It has only been a few months since Senator John “Jay” Rockefeller introduced the Cruise Passenger Protection Act, which calls for cruise ship crime data to be available to the public, and some of the world’s major cruise lines have begun to cooperate, releasing their crime statistics. Among those are Carnival Cruise Line, Disney Cruise Line, Norwegian Cruise Line and Royal Caribbean. But is this legislation enough to protect passengers from harm?
The act may reveal the troubling circumstances onboard vessels, but it won’t necessarily prevent crimes from happening. It will certainly help travelers keep their eyes peeled for signs of danger, but the cruise industry has yet to really make a meaningful impact in its’ efforts to improve safety on the high seas and in port. This year alone, the cruise industry has faced a greater number of accidents and crimes than in past years. When Sen. Rockefeller launched the Cruise Passenger Protection Act, the industry had already faced three ship groundings, five fires, two collisions, and nineteen instances in which ships endured mechanical problems. And that was just in the first six months of the year.
Even worse, because cruise lines impose clauses in their passenger ticket contracts that limit their liability when something goes wrong – along with the fact that they register their ships in foreign countries to avoid U.S. legislations – cruise passengers face nothing short of an uphill battle when trying to file a lawsuit against a cruise line.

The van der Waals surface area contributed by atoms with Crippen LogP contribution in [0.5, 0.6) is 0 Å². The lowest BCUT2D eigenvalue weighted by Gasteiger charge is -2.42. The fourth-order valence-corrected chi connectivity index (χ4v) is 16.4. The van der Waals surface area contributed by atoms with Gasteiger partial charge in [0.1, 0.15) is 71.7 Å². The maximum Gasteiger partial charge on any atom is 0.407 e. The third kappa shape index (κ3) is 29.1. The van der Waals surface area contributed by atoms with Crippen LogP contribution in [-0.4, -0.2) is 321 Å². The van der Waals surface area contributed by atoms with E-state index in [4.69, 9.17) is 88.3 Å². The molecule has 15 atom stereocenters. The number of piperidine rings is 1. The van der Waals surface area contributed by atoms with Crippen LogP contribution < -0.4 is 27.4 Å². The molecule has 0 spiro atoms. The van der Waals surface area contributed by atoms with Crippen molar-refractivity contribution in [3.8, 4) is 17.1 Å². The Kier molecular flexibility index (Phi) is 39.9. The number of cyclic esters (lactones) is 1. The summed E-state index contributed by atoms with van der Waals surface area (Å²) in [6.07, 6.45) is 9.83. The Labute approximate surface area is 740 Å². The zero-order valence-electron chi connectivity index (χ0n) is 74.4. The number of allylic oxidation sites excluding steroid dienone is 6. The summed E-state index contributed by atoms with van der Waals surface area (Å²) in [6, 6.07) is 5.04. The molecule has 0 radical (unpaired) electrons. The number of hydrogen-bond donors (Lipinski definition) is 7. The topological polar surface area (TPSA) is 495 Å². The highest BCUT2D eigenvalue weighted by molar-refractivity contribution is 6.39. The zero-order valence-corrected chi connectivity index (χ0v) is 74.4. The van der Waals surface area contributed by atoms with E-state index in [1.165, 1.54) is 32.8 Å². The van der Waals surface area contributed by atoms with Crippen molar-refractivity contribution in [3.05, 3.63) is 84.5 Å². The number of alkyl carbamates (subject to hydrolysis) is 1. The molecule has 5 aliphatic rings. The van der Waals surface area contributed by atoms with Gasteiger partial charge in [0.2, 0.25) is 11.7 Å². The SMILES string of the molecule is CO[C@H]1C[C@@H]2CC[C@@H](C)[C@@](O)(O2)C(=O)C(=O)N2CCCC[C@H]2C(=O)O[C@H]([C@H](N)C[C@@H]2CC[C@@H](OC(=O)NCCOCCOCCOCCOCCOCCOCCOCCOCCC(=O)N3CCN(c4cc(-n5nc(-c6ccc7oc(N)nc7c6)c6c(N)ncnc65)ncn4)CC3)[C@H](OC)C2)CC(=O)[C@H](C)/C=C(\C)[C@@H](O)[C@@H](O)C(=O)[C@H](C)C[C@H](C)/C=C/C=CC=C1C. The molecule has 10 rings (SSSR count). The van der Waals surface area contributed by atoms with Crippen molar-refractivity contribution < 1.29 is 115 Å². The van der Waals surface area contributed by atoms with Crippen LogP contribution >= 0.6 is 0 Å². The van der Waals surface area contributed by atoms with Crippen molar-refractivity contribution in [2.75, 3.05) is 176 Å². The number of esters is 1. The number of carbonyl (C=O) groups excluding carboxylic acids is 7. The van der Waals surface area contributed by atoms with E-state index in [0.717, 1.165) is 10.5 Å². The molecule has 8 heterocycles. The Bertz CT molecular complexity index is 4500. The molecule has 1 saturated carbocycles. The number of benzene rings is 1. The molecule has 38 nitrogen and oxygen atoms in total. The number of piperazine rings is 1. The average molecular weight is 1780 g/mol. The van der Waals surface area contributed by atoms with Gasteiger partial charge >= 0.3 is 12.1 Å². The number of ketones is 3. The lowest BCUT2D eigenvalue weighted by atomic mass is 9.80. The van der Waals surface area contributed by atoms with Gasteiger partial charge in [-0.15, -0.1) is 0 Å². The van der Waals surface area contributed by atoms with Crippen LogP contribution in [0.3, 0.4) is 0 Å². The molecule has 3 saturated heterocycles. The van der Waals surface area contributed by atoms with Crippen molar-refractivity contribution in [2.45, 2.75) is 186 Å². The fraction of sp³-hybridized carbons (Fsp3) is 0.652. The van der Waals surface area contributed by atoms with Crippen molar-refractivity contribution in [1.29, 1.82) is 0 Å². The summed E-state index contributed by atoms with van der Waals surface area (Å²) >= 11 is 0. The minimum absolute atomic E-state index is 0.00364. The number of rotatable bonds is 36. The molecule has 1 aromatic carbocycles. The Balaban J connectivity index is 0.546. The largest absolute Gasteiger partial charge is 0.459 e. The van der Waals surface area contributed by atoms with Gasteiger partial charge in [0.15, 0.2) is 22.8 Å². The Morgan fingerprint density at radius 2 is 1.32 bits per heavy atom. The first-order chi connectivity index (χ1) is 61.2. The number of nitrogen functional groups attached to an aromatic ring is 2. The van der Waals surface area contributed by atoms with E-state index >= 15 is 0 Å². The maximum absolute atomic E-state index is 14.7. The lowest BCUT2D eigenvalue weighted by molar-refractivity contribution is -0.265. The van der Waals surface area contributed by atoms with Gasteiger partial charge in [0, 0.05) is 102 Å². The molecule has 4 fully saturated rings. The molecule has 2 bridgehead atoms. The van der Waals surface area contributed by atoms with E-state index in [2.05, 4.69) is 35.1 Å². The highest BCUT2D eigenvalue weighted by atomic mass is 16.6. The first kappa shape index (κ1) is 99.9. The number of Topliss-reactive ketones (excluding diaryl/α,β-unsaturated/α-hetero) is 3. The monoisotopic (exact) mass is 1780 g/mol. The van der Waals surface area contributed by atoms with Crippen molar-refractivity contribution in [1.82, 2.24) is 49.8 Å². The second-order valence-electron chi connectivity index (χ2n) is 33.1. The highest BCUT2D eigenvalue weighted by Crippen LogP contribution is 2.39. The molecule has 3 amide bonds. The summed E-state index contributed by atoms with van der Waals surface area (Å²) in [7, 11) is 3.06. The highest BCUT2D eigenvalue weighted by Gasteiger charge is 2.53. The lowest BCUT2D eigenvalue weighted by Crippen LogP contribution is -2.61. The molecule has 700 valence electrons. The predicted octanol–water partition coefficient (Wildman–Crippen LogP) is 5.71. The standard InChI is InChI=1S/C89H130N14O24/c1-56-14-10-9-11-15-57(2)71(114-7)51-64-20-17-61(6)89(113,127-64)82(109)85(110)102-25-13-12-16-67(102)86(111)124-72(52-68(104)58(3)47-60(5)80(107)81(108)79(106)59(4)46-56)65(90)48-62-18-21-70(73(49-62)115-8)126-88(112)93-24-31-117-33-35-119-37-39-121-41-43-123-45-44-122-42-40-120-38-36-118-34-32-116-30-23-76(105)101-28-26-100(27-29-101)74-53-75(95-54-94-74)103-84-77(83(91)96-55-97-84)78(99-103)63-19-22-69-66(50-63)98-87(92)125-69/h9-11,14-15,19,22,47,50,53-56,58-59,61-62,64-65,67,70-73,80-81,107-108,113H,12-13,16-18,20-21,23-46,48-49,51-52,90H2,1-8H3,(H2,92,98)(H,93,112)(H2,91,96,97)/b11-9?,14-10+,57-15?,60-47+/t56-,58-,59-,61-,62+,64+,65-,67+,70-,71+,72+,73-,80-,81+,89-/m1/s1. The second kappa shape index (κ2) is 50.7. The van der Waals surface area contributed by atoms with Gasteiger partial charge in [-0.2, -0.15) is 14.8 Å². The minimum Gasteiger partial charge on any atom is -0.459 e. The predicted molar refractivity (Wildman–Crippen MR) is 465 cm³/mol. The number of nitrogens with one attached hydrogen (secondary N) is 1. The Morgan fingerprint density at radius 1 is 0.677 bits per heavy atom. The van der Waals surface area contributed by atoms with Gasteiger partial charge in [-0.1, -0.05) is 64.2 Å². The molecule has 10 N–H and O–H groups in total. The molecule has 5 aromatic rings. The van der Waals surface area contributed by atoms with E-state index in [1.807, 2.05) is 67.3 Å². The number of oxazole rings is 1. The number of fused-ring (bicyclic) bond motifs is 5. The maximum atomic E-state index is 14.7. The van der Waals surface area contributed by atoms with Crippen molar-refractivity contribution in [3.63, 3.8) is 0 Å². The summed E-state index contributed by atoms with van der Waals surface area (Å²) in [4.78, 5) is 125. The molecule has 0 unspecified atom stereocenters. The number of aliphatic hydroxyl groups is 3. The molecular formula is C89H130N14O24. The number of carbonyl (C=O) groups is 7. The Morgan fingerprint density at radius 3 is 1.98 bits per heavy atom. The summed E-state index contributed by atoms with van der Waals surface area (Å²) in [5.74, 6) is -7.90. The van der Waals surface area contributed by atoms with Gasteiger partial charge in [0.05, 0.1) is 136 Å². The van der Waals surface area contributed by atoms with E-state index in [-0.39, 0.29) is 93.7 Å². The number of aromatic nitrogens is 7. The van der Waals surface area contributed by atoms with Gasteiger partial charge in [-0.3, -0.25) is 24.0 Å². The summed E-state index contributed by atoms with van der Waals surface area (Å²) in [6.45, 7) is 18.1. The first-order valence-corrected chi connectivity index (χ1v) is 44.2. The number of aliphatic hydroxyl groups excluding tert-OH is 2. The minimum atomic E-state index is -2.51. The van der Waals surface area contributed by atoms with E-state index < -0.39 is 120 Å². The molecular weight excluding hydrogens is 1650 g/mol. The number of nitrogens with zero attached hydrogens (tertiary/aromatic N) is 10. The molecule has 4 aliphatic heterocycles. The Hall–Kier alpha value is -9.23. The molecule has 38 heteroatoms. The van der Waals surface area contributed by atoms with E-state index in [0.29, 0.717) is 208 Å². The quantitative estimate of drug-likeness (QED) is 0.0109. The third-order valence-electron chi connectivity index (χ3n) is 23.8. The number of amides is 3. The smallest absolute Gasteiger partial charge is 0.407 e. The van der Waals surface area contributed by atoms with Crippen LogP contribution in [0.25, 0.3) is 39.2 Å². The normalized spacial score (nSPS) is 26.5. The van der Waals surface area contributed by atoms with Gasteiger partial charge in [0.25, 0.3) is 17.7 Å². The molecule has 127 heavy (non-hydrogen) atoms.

Taking note of the dire situation within the cruise industry, two congress people in California decided to take matters into their own hands. Fed up with the lack of rights bestowed to cruise passengers, Congressman John Garamendi (D-Walnut Grove CA), the Ranking Member of the House Transportation and Infrastructure Subcommittee on Coast Guard and Maritime Transportation, and Congresswoman Doris Matsui (D-Sacramento) have introduced a bill designed to protect cruise travelers from harm and from being denied the compensation they deserve after suffering an injury or being the victim of a crime.
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